Catching the last wave - the Climate Security Podcast
Climate Change is the defining issue of our time, and we are at a defining moment. It undermines human security and acts as a "threat multiplier", exacerbating existing vulnerabilities and risks and aggravating already fragile situations.
In the Pacific, the risks associated with climate change are not a distant future scenario but are already a reality for millions of people. Island countries are impacted in various ways, including increased average temperatures, saltwater intrusion and coastal erosion, sea-level rise, and increased intensity and frequency of extreme weather events.
States and communities in the Pacific are at the forefront of these challenges now, but these same challenges will soon affect the entire planet.
Urgent action is required before it is too late. Whether we like it or not, it is a question of when - not if - we will have to deal with the security impacts of climate change.
This is why we need to come together and catch the last wave before it is too late.
The podcast series “Catching the last wave” will explain how climate change is already and will continue shaping the way communities are living. It aims at raising awareness on climate security and foster an effective and informed dialogue on the issue at the regional and global levels, thereby providing an inclusive approach to building resilience.
By interviewing, global, regional and national experts and specialists, the podcasts will explore the negative impacts of climate change in the Pacific region, at the same time increasing the understanding and knowledge on the disaster risks, climate change impacts, and risk management solutions.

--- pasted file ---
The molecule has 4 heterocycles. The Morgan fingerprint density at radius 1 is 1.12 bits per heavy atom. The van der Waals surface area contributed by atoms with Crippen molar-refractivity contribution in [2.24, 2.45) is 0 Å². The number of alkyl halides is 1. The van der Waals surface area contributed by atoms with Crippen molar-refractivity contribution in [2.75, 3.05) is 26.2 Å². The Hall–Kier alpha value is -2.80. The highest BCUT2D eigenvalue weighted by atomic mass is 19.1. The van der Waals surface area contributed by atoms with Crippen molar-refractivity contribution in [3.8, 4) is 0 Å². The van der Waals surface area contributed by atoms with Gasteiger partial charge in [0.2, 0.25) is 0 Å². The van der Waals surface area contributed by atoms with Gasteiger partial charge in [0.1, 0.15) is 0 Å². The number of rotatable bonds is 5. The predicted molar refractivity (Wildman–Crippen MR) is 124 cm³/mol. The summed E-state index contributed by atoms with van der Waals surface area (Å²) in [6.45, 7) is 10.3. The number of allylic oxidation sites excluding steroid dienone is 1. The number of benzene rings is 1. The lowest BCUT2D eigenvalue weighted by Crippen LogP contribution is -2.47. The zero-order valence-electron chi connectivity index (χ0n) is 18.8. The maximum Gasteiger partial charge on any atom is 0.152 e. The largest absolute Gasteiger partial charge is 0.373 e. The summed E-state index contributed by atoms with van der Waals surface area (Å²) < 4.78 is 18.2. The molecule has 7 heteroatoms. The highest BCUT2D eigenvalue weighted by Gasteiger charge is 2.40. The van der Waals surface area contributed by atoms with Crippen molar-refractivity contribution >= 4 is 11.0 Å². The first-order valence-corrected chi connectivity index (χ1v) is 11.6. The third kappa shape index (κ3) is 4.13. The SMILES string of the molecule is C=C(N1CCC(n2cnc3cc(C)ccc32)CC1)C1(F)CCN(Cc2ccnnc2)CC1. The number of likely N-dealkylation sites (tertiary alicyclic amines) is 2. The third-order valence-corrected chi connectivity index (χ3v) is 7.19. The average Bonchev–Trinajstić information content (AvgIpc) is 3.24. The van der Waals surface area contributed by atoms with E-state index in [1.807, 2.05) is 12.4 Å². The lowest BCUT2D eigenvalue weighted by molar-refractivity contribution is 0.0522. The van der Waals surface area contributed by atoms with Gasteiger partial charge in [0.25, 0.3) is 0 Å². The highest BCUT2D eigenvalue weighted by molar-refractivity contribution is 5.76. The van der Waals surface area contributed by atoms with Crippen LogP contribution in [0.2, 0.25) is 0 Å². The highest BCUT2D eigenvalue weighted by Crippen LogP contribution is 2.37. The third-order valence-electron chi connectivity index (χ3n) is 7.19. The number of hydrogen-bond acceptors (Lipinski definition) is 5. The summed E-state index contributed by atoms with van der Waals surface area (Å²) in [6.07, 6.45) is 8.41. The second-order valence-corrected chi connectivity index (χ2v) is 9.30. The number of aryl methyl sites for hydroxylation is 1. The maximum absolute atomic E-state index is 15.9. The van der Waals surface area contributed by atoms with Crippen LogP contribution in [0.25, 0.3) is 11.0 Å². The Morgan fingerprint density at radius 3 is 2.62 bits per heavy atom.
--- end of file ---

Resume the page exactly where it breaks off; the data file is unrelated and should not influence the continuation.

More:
In this first episode of “Catching the last wave”, we had a conversation with Deputy Secretary-General of the Pacific Islands Forum Secretariat (PIFS) Dr Filimon Manoni. Read more.
In this episode of “Catching the last wave”, we are honored to host the Head of the Climate and Security Policy Centre at the Australian Strategic Policy Institute, Dr Robert Glasser. Read more.
In this episode of “Catching the last wave”, we had a conversation with the Director of the Institute for Climate, Energy & Disaster Solutions at the Australian National University and Vice Chair of the Intergovernmental Panel on Climate Change (IPCC) Professor Mark Howden. Read more.
In this episode of “Catching the last wave”, we are honored to talk to a Pacific climate change expert and regional and global climate change advocate Ms. Kathy Jetnil-Kijiner. Kathy is a Marshall Islander poet, performance artist, educator. She received international acclaim through her poetry performance at the opening of the United Nations Climate Summit in New York in 2014. Read more.
In this episode of “Catching the last wave”, we are honored to host the General Secretary of the Pacific Conference of Churches (PCC) Reverend James Bhagwan. PCC is the region's peak ecumenical body with 33 member churches and 10 national councils of churches across 19 Pacific Island States and territories – accounting for some 80 percent of the Pacific’s human population. Read more.
Our guest for this episode of "Catching the last wave" is Gladys Habu, a passionate young climate advocate from the Solomon Islands. Gladys has campaigned for years at the local, regional and international levels to increase awareness of the impact of climate change. Read more.
Our guest for this episode of "Catching the last wave" is Mr. Broderick Menke, National Adaptation Plan Coordinator for RMI. His role at COP26 was to present the RMI NAP process and introduce new ways of sustainable adaptation planning, while following the adaptation tracks during the Glasgow negotiations. Read more.
Janani Vivekananda is Head of Programme Climate Diplomacy and Security at Adelphi, where she specializes in climate change and peacebuilding. As a peacebuilding practitioner with a background in peace and disaster risk reduction field research and operations, the aim of her work is to connect ground realities with policy processes and vice versa to promote the linked goals of peace and climate action. Read more.